8. It is possible to create a hanging indent in Pages. It isn’t called a hanging indent nor intuitive but also doesn’t require hand gymnastics on the trackpad either. Select the paragraph(s) that you want to have a hanging indent. On the right side of the window, toward the top, click on the paintbrush symbol labeled “Format.” Within the bar on the right, part way down you should see three buttons labeled “Style,” “Layout,” and “More.” Click on “Layout.” Click the arrow next to “Indents” to expand those options. Here you’ll see three options – First, Left, and Right. First indents the left margin of the paragraph. Left indents the left margin for every paragraph line but the first. Right indents the right margin for every line in the paragraph. To create the hanging indent you would leave the first indent set to zero, and increase the left indent.

    It’s possible that Friedlander has somehow figured out how to build in gutters and facing pages into their custom templates. If I was going to buy a Pages template from them to format a print book, it’s a question I would ask before handing over my cash. I’ve never tried doing it. I usually use Indesign when needing to do print layout, but that’s got its own learning curve and a hefty price tag.

    • Fat fingered it. First indents the left margin of the first line of each paragraph.

    • See, there’s the thing about Mac: they’re more entranced with trying to be “elegant” than with making sense in any standardized way. You should be able to set a hanging indent with a keyboard command. As I recall, I used to be able to do that in Wyrd for Windows…

      If you know InDesign, that’s surely infinitely preferable. Friedlander is peddling templates for InDesign, too, with preset margins for the standard trade book sizes.

      I’ve taken InDesign training twice, and both times it went in one synapse and out the other. The university paid for it; we assumed our editorial office would be doing at least some layout, but as it developed, all our client journals’ sponsors were farming out page design & layout to their own contractors or in-house staff. If you’re not using software all the time, there’s no way you’re going to learn it.

      • I really don’t view Pages as a competitor to Word. Pages is the free software that comes by default on the machine, similar to how Windows machines used to ship with a barebones Office version called Works. It was there so they can say it comes with the feature, but everyone knows that unless they’re doing the most basic of basic tasks they’re going to install Office. Microsoft eventually gave up the ruse and discontinued Works. Right now the king of the word processing market is Microsoft. Google is fighting hard to get a share of that market with G Suite and their push into the educational sector with Google Classrooms that make it really easy to create a Google Doc. Does anyone that doesn’t own a Mac even know that Pages exists? Even Macworld ranks pages poorly – behind Word, Doc, and Open Office.

        The computing world is going more and more mobile. We see that with the rise in popularity of Google office products and Office 365. Apple is a major competitor in the mobile space – messages, mail, notes, photos, itunes, etc. sync across devices, but the company has not made the same push for Pages and Numbers. It’s clearly not for a lack of knowhow, which tells me it’s from a lack of interest in the product. It is only a matter of time before Apple pulls the plug on the programs.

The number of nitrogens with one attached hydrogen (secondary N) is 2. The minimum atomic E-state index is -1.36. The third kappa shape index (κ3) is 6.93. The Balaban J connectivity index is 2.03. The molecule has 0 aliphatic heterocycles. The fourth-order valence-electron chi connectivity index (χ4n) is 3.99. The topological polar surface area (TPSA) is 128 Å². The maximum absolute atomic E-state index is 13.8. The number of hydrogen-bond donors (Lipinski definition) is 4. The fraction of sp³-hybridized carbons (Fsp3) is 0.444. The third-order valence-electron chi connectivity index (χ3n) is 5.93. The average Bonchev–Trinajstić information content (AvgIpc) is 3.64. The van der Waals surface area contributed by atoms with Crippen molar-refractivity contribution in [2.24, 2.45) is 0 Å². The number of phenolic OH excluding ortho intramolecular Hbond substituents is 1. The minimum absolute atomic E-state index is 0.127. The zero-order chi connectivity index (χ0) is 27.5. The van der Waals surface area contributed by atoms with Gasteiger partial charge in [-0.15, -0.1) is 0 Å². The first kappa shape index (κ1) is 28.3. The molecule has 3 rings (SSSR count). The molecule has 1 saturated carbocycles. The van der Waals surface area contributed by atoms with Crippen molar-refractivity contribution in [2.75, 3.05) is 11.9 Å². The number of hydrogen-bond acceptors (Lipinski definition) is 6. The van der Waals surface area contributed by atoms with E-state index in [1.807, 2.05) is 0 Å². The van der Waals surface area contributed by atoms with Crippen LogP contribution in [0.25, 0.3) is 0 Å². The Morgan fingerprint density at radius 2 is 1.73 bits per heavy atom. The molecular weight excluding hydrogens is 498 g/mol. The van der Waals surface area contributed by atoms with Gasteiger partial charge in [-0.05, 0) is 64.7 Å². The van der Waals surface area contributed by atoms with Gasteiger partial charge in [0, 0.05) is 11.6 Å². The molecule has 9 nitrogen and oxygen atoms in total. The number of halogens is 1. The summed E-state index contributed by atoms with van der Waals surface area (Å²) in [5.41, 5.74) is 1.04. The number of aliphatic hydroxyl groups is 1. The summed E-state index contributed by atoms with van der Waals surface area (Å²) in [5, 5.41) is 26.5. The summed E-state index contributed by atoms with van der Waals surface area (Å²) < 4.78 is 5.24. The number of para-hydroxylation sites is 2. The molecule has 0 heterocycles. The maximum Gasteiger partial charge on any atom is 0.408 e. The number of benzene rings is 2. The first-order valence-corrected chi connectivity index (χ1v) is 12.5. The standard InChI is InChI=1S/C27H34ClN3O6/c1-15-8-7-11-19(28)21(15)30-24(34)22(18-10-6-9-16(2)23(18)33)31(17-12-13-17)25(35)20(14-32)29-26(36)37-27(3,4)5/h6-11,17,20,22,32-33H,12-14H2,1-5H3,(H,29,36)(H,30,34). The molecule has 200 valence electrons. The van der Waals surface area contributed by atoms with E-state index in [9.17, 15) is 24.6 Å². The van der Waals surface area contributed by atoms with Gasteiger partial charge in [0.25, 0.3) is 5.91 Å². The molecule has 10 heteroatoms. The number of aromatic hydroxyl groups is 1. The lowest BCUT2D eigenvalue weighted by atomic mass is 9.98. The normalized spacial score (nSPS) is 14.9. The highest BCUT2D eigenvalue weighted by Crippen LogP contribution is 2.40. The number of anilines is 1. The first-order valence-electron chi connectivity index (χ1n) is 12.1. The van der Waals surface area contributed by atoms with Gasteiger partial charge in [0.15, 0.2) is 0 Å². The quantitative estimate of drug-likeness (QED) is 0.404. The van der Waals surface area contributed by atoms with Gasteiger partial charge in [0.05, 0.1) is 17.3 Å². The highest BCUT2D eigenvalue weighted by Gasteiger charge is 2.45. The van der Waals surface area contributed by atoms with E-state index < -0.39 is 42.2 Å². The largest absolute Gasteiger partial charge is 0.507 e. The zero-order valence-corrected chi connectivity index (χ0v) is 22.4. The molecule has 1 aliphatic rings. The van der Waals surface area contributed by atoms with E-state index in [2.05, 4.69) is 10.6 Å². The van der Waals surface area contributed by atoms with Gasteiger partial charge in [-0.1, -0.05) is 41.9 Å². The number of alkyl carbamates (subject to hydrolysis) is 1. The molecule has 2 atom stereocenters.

• Works…ugh! Remember what a joke that was? Yeah: the parallel is definitely there!

        One thing about Pages, though: if you have it, you can get an app that allows you to make iBooks, which you then can post on Apple’s store. Most people get more money from Amazon and waypoints, but IMHO, every little bit helps. Plus you can convert directly from Pages to ePub. So if you have a very simple document with minimal subhead levels and zero illustrations, such as a novel, you could in theory create an ePub for distribution everywhere but Amazon and then just generate your Kindle on Amazon from a Word version of the MS…assuming you created the ToC on a PC. {eyeroll}

        Seriously, I’m curious about the iBook software, but not so much as to want to pay much for it.

        Brave new world, isn’t it?

  9. I refresh all of my laptops every three to four years, my iPads more frequently than that, and my iPhone every two years. It’s not that I have a mountain of money, but if you place any value on your time, then it’s a good return on investment. New stuff just works better.

    • Yes. I’m thinking probably I need to buy new equipment about every four years. I can’t afford an iPhone…or any other mobile phone other than the kind you buy minutes for as needed.

      If a MacBook is only four years old, can you sell it to defray the cost of the next one?

      • Sadly, computers have a steeper depreciation curve than new cars. Although Macs hold their value, a typical MacBook is only worth a couple hundred after three years. Some good Apple dealers offer you a perpetual lease, where for about $100/month they make sure you have this year’s model, and even insure against loss. If all your data is up on the cloud somewhere, then transferring to a new comp takes five minutes.

        Me, I roll over all my lightly used gear to deserving individuals, starving students and musicians. I consider it my good fortune to be able to afford this largesse, your mileage may vary.

      • That is interesting. They gave me a business discount when they found out The Copyeditor’s Desk is incorporated. Hm. Maybe I’d better pay them a visit and ask about this.

        The old MB is really decrepit. We never did resolve the problem of the random shut-downs… It may be a hardware issue. But if it could be fixed and the data REALLY AND TRULY wiped, it might be worth donating the thing. I’ll look into it.